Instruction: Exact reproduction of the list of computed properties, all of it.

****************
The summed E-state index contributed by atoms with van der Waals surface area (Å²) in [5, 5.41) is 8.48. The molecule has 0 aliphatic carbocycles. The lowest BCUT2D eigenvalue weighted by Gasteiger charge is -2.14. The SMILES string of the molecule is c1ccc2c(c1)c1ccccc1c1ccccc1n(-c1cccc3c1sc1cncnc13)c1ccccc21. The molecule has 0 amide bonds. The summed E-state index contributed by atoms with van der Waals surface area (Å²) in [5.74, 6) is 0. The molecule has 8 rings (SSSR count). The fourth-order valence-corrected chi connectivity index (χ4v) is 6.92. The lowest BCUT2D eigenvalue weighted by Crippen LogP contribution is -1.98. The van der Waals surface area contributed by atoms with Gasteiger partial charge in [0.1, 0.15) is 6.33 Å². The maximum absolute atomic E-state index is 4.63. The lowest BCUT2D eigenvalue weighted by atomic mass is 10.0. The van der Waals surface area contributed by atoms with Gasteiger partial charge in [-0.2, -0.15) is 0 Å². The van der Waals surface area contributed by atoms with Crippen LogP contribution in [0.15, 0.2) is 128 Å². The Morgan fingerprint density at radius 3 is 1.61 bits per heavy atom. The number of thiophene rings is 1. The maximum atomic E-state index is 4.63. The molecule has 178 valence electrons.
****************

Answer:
The summed E-state index contributed by atoms with van der Waals surface area (Å²) in [5, 5.41) is 8.48. The molecule has 0 aliphatic carbocycles. The lowest BCUT2D eigenvalue weighted by Gasteiger charge is -2.14. The SMILES string of the molecule is c1ccc2c(c1)c1ccccc1c1ccccc1n(-c1cccc3c1sc1cncnc13)c1ccccc21. The molecule has 0 amide bonds. The summed E-state index contributed by atoms with van der Waals surface area (Å²) in [5.74, 6) is 0. The molecule has 8 rings (SSSR count). The fourth-order valence-corrected chi connectivity index (χ4v) is 6.92. The lowest BCUT2D eigenvalue weighted by Crippen LogP contribution is -1.98. The van der Waals surface area contributed by atoms with Gasteiger partial charge in [0.1, 0.15) is 6.33 Å². The maximum absolute atomic E-state index is 4.63. The lowest BCUT2D eigenvalue weighted by atomic mass is 10.0. The van der Waals surface area contributed by atoms with Gasteiger partial charge in [-0.2, -0.15) is 0 Å². The van der Waals surface area contributed by atoms with Crippen LogP contribution in [0.15, 0.2) is 128 Å². The Morgan fingerprint density at radius 3 is 1.61 bits per heavy atom. The number of thiophene rings is 1. The maximum atomic E-state index is 4.63. The molecule has 178 valence electrons.